The Vancouver Island freight shipping transportation sector is adjusting to changes in the marketplace. The Vancouver Island Economic Alliance hosted the Island Transportation Forum on March 31, 2015. 170 people packed the Union Club ballroom to begin the dialogue on Island-wide intermodal transportation. Darryl Anderson, Managing Director of Wave Point Consulting, provided insight and comments for the Douglas Magazine articleTransportation in a Tailspin that was distributed at the summit. A highlight of the summit was the release of the Moving Forward 2015 video.
In the minds of many summit participants, the #1 barrier to a vibrant, growing, competitive and sustainable Island economy is transportation. Cost, reliability, frequency, efficiency, connectivity continue as critical issues getting people, goods/materials to, from and around Vancouver Island.
What will it take to turn this historic and persistent liability into a strategic advantage? Vancouver Island firms and residents continue to question whether our geography is a disadvantage or can we employ ingenuity and collaboration to invent solutions and re-position Vancouver Island as a convenient and cost-effective destination for business investment? These and many other questions were raised by stakeholders attending from all over Vancouver Island and in the process initiating an open conversation about how we can all work together to transform transportation, improve our economy, reduce environmental impact, and increase accessibility to move people and goods more efficiently and more cost-effectively throughout the region.
Douglas Magazine has maintained a keen interest in Vancouver Island transportation issues. The 2012 article Delivering the Goods the reporter quotes Darryl Anderson about the changing nature of the trucking and delivery business and how companies are meeting the challenges of a changing Vancouver Island cargo transportation sector.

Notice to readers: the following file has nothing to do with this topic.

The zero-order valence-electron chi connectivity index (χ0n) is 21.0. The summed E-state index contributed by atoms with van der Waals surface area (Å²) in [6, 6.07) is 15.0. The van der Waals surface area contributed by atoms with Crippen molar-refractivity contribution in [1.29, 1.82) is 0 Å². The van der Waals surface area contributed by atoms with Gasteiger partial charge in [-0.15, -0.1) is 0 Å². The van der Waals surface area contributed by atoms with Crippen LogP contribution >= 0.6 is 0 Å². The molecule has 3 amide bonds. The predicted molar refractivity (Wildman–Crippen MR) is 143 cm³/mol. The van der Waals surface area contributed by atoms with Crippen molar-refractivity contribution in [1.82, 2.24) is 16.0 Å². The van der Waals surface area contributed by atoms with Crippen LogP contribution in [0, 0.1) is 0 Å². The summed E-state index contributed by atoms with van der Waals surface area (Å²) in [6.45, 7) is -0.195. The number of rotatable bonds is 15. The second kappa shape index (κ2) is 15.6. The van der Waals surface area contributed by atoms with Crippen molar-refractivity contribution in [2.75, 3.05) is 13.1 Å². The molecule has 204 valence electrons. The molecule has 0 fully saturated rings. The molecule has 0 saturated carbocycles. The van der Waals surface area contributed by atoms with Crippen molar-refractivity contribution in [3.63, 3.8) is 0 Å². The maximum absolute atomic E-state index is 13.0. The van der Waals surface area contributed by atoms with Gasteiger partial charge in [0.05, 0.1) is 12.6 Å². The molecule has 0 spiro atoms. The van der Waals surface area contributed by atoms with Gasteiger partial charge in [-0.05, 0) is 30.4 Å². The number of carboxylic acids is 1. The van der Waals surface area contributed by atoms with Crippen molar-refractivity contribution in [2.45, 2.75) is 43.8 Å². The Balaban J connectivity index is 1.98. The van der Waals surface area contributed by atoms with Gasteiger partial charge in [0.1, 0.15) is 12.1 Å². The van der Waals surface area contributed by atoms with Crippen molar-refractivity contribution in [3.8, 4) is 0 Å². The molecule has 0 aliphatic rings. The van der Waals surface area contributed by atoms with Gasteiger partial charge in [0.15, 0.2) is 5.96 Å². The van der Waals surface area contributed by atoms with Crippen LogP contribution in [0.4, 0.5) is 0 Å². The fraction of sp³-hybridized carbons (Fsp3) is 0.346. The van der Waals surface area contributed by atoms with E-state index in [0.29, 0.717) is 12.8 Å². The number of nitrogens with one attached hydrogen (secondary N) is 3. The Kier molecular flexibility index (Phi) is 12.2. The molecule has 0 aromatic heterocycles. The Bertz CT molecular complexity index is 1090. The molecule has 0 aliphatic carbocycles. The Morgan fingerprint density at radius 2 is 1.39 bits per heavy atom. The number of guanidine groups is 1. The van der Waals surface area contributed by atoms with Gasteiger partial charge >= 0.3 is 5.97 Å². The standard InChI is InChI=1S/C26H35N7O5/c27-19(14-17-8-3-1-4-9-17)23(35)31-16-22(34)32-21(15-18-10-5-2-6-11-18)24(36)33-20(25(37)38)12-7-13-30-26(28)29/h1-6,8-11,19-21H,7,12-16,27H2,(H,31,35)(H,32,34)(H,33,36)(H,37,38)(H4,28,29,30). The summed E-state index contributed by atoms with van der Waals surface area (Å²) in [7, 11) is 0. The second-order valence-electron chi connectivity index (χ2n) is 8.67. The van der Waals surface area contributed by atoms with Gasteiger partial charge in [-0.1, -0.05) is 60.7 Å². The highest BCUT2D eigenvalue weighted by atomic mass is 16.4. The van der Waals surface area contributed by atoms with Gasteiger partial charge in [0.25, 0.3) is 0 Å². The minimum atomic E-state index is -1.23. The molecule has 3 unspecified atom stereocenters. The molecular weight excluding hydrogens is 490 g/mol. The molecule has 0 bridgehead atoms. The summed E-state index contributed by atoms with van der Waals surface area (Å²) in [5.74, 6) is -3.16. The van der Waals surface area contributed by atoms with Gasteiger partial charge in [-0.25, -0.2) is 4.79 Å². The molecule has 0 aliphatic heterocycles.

Critical Issues – Vancouver Island Freight Transportation Market
Critical issues driving the changes include the direct and embedded cost impacts of fuel and the ferry system, infrastructure improvement needed on the Malahat highway and evolving logistics practices in the food and cold storage sector.
For another perspective on Vancouver Island freight transportation, readers may wish to review the BC Ministry of Transportation and Infrastructure and the Island Corridor Foundation comprehensive study of the future of the E&N Rail Line Corridor. The study consisted of two phases. The first phase looked at the costs and viability of upgrading the entire E&N rail line for freight and passenger travel. It also included a market assessment for freight, passengers, excursion and commuter rail demand as well as an evaluation of infrastructure condition. The second phase provided strategies to assist the Island Corridor Foundation with future business planning and identifying opportunities for the rail corridor.